Villiers shared his story and intimate relationship with teenage anxiety, treatment and recovery.
“Anxiety made my life very small, and at one point I wondered, does my life end here?”
According to Medical News Today, currently “anxiety disorders are the most common mental illness in the U.S.,” affecting around 40 million adults and adolescents, almost 1 in 5 people. They include: Generalized Anxiety Disorder, Separation Anxiety, Selective Mutism, Panic Disorder, Agoraphobia, Social Anxiety, specific phobias, Obsessive Compulsive Disorder, Acute Stress Disorder, and anxiety due to a medical condition.
We all live with a certain amount of anxiety. It is normal and in fact helpful for survival to feel anxious about dangerous situations. And in our society, it is normal to feel anxious around that which makes us fearful: a test, public speaking, or a job interview, for example. A disorder occurs when that fight or flight feeling turns on at inappropriate times and has a hard time turning off.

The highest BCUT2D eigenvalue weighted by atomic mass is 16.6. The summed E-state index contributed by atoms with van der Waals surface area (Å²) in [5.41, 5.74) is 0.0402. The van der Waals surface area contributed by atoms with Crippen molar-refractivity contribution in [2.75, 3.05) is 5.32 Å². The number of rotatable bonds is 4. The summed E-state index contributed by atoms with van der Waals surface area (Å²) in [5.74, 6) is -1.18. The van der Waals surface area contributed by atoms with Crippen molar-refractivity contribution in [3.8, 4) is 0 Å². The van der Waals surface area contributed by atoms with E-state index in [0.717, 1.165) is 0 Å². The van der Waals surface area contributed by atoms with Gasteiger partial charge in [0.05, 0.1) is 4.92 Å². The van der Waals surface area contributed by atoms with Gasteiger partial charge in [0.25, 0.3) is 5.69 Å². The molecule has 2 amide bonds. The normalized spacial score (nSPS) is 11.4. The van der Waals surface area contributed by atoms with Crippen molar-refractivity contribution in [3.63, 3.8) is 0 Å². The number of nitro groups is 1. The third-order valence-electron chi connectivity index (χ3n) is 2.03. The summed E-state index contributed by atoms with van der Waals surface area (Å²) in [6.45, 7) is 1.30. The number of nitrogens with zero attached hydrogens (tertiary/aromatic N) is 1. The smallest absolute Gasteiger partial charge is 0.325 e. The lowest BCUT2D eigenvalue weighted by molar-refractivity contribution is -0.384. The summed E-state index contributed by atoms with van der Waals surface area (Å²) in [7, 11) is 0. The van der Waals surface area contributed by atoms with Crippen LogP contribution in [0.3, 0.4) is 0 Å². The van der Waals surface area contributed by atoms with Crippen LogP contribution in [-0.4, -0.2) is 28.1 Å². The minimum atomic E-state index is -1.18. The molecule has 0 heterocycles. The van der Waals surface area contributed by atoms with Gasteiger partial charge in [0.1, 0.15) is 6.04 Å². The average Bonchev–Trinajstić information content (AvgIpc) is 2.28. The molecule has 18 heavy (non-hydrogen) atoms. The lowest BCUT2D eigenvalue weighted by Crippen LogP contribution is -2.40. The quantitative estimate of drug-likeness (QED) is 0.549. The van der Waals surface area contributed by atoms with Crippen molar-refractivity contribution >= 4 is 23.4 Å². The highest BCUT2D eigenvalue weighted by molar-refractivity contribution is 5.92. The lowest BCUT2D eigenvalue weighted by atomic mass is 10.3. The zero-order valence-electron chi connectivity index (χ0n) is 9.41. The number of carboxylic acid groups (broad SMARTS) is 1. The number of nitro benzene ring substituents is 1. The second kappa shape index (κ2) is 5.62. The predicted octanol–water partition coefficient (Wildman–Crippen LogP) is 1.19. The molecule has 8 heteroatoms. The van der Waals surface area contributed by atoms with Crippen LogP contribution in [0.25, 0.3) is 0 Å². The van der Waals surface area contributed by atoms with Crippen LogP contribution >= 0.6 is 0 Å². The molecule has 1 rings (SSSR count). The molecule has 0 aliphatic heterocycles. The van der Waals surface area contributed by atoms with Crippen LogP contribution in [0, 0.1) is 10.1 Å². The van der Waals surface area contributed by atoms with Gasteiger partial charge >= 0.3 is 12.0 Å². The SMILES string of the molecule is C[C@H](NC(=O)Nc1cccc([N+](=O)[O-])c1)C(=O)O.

A high school teacher in attendance commented, “I am really scared. More and more of my students are being diagnosed with anxiety disorders each year. I have young children and I am concerned about their future.”
So what is going on and what can we do?
Cashman and Villiers touched upon the many causes of increased anxiety in our teenage population and pointed out that the pressure to succeed in a highly competitive community, as well as the escalating dependence on technology and social media, are contributing factors. They also noted that current parenting practices often tend to protect children rather than guide them and ultimately prevent the development of resiliency and strong emotional muscles.